This message here is an encouragement for believers. We see from this historical narrative that King David was a covenant keeping, promise keeping King who became a father to Mephibosheth. We know from Scripture that our God is a covenant keeping Father. The Bible says that He is unchanging (Malachi 3:6), so He will always be a covenant keeping Father. His promises are true and trustworthy. He is loyal. He is faithful. He promises to never forsake those who seek Him. David showed Mephibosheth an incredible amount of grace and mercy, yet God gives us much more. Romans 5 calls it super-abounding grace. That means no matter how much we sin, God has the grace to cover it. Does that give us the freedom to sin any time we wish to? NO! As new creatures in Christ Jesus, we are dead to sin, and we have new hearts who desire to do God’s will and honor Him with our lives. As believers, we may lapse into sin, but we should never be leaping into sin.

Before I conclude, I would like to spend a little more time talking about grace, and particularly, God’s grace. Understanding God’s grace is vitally important to having the assurance that your membership in God’s family will never change. God’s grace sets us free from having to try to please Him by the good things we do. We have been bought, saved, and set free. However, because our God is a gracious God, He has changed our hearts and so it will be our desire to do good works to show our gratitude to Him for what He has done for us. Know this…if you are truly saved, you cannot be unsaved.  So, the question is? As a saved member of God’s forever family, do you think that in order to please Him, you must serve Him with your good works? Many feel this way and spend their ministry time trying to check off a list of good things they are doing. This does not honor God. We are saved by God’s grace when we repent and believe…turn and trust. If you think that you earn God’s favor by doing good things, you will never have assurance of your salvation and will be less effective as an ambassador for Christ. This type of religion kills the spirit, pains the heart, and hurts the church. It wears us out when we work in our own strength. We must use His power through the Holy Spirit. Remember Isaiah 64:6! It says that our best works are but filthy rags before the Lord. So, we must live the grace life, which is a life of freedom. Does that mean we are not supposed to do good works? Ephesians 2:10 answers that question for us. We are saved unto good works that God had planned for you and me since before the foundation of the world. But these works are not a means of salvation, they are evidence of salvation. The key is not working for Him, it is Him working through us. It is an exchanged life. He gave His life for us…He gives Himself to us…Christ now lives in us. It now becomes our working, out of a thankful heart! Doing this frees us from having a list of things we must do. We trust Him to lead us and His power to sustain us. We work, by His power, out of our love and thankfulness for what He has done for us. We then live an energized life. If we work in our own strength, we will ultimately fail. But praise the Lord, we have His strength which gives us purpose, passion, and joy. No matter how much sin we have or have had in our lives, God has the mercy and grace to cover it.  How do we get this grace and mercy? By turning from our sin and trusting in Jesus for our salvation. Also, by obedience and humility. God’s Word says, “I desire obedience and I resist the proud and give grace to the humble”. Let us all strive to be humble, obedient servants of the Lord.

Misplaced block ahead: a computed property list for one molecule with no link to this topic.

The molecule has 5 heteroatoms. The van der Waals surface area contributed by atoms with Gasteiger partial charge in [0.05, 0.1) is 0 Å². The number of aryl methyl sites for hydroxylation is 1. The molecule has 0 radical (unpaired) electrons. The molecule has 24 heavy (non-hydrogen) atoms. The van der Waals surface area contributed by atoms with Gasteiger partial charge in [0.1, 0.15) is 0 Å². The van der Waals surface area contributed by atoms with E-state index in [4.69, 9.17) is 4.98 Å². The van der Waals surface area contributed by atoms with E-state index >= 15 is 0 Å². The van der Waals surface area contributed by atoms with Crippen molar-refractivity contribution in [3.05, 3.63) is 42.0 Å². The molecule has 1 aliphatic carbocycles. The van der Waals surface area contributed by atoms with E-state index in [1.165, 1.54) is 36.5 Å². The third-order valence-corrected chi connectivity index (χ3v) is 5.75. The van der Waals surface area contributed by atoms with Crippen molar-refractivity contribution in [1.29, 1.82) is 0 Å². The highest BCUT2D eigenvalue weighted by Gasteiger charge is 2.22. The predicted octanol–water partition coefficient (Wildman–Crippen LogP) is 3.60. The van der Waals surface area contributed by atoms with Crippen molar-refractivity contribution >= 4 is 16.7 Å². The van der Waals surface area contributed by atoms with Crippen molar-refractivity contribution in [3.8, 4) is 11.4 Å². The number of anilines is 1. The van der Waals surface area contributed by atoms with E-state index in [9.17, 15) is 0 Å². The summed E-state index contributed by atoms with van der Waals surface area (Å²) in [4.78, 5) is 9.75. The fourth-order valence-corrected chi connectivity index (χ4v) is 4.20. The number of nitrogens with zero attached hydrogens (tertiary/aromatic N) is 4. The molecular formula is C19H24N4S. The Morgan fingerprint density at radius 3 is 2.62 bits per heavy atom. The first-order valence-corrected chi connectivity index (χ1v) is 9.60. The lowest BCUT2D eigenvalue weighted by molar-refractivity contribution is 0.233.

One last thing and this is a warning I would like you to take note of: The last line in the chapter reminds us again that Mephibosheth was lame. We must always be reminded that although we have been forgiven, we are still lame, we are still weak, and we often linger in our sin. It is not God’s desire for us to do this. So, let us take hold of what God has freely offered us. By doing so, we can live a life of joy, of happiness, of thanksgiving…a life pleasing to our heavenly Father…In Jesus’ name and for His renown!!


Thank you Tofey.  A beautiful and timely picture of God's grace, mercy and love for us during Thanksgiving Week.